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Celestron 7x50 binoculars are going to be one of the Amazon Black Friday deals later today - are these any use for astronomy, or would they be completely useless?

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I have a fair few sets of bino's and can confirm that 7x50's are my most used. They are small and lightweight and I see Andromeda galaxy, perseus clusters, plaides, haides and the moon very clearly in these. Yes they are quite widefield but they show great colour and sharpness.

Also see a LOT more stars per FOV with these than any of my other bino's. Also seeing dimmer stars much more clear due to low magnification (but still amazingly zoomed in!)

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I don't know how much they're going to be, but it looks as though they'll be between £10 and £15 in the deal, so I might take a punt on them at that price.

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10x50's are better suited to astronomy than 7x50's from my experience with various types. While the 7x magnification is a little easier to hold steadily in the hands the 10x ones produce an exit pupil (circle of light that emerges from the eyepiece) that better matches most folks dilated pupils so you make full use of the 50mm aperture.

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I have a pair of 7x50s for the kids, and they love scanning the skies with them. I prefer 10x50 and 15x70. The exit pupil (diameter of the light beam leaving the EP) of the latter is smaller, meaning darker sky backgrounds. A 7x50 has a 7.14mm exit pupil, which can mean that not all light enters you own pupil (at age 50, the average maximum dilated pupil size is 6.2mm, but large variations occur). A 10x50 has an exit pupil of 5mm, which fits comfortable with the maximum dilated pupil size of most older people.

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10x50's are better suited to astronomy than 7x50's from my experience with various types. While the 7x magnification is a little easier to hold steadily in the hands the 10x ones produce an exit pupil (circle of light that emerges from the eyepiece) that better matches most folks dilated pupils so you make full use of the 50mm aperture.

SNAP!! ;)

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Still, 7x50's show a lot more stars than my 15x70's (using the 15x70's dim fov for comparison)

There is common knowledge vs logic here. The 7mm exit pupil is just fine for me (in my 30's) and it is not like you will ever notice this loss of light since the magnitude of stars you'll see are beyond what a pair of 10x50's will show. Neither are better or worse (depends on your eyes/age/preferance) but at this price they are a great purchase.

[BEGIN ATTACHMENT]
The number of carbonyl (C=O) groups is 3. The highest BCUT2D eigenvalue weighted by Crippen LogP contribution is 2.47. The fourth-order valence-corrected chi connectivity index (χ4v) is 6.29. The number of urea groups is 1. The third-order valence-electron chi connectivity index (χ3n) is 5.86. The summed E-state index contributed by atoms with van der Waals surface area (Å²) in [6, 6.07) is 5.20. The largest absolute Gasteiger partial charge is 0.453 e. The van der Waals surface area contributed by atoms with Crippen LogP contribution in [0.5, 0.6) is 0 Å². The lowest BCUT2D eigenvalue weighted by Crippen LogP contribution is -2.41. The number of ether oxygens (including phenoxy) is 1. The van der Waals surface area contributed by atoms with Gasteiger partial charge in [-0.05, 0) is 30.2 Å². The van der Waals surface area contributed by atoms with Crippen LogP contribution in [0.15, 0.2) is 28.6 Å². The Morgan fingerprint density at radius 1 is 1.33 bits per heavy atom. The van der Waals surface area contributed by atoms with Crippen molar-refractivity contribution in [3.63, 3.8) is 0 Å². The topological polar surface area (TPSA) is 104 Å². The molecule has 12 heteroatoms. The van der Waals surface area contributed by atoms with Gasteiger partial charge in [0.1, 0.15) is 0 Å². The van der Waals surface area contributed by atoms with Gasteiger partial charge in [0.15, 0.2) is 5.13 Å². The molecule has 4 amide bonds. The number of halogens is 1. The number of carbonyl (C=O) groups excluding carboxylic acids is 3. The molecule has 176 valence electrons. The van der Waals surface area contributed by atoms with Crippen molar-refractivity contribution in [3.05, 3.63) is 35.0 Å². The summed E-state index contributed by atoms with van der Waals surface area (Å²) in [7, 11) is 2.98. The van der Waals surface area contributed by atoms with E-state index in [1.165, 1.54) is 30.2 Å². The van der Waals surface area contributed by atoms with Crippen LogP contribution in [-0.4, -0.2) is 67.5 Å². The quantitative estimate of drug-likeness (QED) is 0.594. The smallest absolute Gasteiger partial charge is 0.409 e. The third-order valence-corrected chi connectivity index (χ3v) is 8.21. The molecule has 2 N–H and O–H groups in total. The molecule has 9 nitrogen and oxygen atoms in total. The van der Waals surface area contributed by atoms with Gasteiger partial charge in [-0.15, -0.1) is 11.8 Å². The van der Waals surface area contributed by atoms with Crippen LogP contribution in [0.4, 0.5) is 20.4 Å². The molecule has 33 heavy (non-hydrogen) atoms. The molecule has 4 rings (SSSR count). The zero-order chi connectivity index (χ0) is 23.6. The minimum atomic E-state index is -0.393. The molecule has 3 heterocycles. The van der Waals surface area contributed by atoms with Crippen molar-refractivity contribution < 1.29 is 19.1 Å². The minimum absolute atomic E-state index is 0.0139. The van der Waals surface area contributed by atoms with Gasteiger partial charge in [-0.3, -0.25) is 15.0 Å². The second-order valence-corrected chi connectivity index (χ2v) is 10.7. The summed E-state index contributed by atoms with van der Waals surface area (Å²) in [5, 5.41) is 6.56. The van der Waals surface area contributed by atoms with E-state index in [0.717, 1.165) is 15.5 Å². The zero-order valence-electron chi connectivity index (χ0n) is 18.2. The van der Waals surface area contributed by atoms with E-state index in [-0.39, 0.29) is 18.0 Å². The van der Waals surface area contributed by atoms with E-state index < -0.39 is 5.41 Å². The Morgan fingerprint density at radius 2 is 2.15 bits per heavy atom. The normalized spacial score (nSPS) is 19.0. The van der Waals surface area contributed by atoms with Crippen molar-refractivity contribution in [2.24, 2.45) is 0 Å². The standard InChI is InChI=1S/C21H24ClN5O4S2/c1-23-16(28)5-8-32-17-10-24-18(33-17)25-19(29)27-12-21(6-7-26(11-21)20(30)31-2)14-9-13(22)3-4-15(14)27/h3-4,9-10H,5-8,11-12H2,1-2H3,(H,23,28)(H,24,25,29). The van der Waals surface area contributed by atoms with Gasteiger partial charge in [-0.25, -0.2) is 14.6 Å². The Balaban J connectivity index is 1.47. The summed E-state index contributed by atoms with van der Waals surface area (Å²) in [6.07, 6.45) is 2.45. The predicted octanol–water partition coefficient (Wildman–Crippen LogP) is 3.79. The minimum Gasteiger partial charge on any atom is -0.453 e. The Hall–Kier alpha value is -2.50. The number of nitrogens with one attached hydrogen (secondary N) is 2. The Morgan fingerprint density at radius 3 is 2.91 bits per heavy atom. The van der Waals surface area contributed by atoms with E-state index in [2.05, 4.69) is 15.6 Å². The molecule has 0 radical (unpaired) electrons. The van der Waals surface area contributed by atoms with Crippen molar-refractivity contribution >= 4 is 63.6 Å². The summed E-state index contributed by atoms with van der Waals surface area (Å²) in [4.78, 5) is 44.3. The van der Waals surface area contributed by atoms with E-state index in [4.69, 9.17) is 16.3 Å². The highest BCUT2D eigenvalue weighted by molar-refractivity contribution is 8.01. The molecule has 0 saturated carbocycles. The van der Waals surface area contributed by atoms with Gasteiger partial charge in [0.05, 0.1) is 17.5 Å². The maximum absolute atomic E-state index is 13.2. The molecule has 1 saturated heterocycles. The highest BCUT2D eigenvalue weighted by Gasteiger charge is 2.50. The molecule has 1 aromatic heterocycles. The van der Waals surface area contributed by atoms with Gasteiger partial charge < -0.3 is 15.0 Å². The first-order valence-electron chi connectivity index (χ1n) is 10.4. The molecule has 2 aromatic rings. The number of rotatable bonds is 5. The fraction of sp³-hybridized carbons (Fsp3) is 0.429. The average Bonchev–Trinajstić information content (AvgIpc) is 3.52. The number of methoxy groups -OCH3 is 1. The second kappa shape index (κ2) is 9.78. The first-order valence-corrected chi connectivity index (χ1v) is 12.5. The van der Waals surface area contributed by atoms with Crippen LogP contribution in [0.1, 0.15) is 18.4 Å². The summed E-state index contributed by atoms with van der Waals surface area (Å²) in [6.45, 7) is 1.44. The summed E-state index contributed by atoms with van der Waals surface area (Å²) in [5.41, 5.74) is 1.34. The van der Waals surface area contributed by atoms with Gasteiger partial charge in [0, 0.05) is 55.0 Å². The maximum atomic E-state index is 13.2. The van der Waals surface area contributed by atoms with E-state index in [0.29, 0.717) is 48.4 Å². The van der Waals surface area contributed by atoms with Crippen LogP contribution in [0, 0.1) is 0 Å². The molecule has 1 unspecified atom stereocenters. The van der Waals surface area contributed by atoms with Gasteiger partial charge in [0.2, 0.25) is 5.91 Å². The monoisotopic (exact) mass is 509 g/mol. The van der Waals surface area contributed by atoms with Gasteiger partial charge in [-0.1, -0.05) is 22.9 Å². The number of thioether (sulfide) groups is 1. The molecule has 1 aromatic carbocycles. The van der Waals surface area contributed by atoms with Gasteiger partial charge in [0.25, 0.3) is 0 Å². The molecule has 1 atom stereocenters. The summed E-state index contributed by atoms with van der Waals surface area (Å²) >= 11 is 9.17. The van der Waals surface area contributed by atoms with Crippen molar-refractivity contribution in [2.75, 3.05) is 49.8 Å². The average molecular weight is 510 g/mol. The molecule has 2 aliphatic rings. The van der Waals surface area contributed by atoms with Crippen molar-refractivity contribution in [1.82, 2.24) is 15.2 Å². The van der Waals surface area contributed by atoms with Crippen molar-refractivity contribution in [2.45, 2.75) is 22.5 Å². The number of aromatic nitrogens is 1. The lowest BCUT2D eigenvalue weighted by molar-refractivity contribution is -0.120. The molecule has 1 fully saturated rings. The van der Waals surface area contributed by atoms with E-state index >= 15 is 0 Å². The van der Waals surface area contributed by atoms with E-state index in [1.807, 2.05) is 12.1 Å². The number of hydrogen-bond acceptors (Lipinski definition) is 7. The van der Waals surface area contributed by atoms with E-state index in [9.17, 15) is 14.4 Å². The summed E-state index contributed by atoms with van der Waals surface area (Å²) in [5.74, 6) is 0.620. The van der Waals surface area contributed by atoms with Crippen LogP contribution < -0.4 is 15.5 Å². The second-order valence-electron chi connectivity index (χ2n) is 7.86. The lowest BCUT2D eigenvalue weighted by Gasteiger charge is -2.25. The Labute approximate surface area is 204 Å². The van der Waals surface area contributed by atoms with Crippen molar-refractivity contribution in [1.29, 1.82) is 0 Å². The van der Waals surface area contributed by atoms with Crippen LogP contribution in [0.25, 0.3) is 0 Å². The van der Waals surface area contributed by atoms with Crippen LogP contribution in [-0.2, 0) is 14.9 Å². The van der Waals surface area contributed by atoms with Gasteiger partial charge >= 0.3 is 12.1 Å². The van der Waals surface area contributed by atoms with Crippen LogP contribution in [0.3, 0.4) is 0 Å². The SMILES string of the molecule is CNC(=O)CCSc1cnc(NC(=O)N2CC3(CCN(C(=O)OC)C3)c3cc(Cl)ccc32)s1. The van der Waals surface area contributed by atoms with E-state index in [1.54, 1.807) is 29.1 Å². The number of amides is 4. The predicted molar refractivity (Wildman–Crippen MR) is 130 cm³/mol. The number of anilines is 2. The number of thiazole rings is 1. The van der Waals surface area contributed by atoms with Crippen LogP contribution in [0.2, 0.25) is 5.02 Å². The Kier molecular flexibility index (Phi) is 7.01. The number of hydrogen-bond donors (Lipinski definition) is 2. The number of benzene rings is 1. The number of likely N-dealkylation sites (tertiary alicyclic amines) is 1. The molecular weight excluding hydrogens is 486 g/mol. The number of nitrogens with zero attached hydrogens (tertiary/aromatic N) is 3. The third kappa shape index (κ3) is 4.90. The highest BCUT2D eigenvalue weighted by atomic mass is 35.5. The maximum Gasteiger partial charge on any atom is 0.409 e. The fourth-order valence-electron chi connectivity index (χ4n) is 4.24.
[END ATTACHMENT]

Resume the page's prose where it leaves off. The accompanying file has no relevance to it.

Don't let anyone tell you otherwise untill you see for yourself. I have a set of bino's for every occasion but still the 7x50's come out most often for stability, lightweight, large fov, bright fov and easy focus.

Also great for slightly cloudy nights.

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Thanks - I'm in my early 30s, so I might not notice the exit pupil problem so much. I think I will grab a pair of the 7x50s in the deal just to have lying around for times I can't be bothered setting up the full telescope and tripod kit.

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Thanks - I'm in my early 30s, so I might not notice the exit pupil problem so much. I think I will grab a pair of the 7x50s in the deal just to have lying around for times I can't be bothered setting up the full telescope and tripod kit.

Go for them, you cannot go wrong at that price.

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Thanks - I'm in my early 30s, so I might not notice the exit pupil problem so much. I think I will grab a pair of the 7x50s in the deal just to have lying around for times I can't be bothered setting up the full telescope and tripod kit.

Exactly!

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£13.99, so I ordered a pair. I'll report back on my findings!

mine arrived today, im not overly impressed with the quality of them, but i went outside and tried them, they are ok, 7x mag was never going to be amazing. looked at the moon in them and it looked fine (with jupiter sitting beside it). Also looked at orion nebula but couldn't make much out, (i do live in a town near to street lights).

For £13.99 They was a good buy, im looking forward to getting my 20x80s at xmas now.

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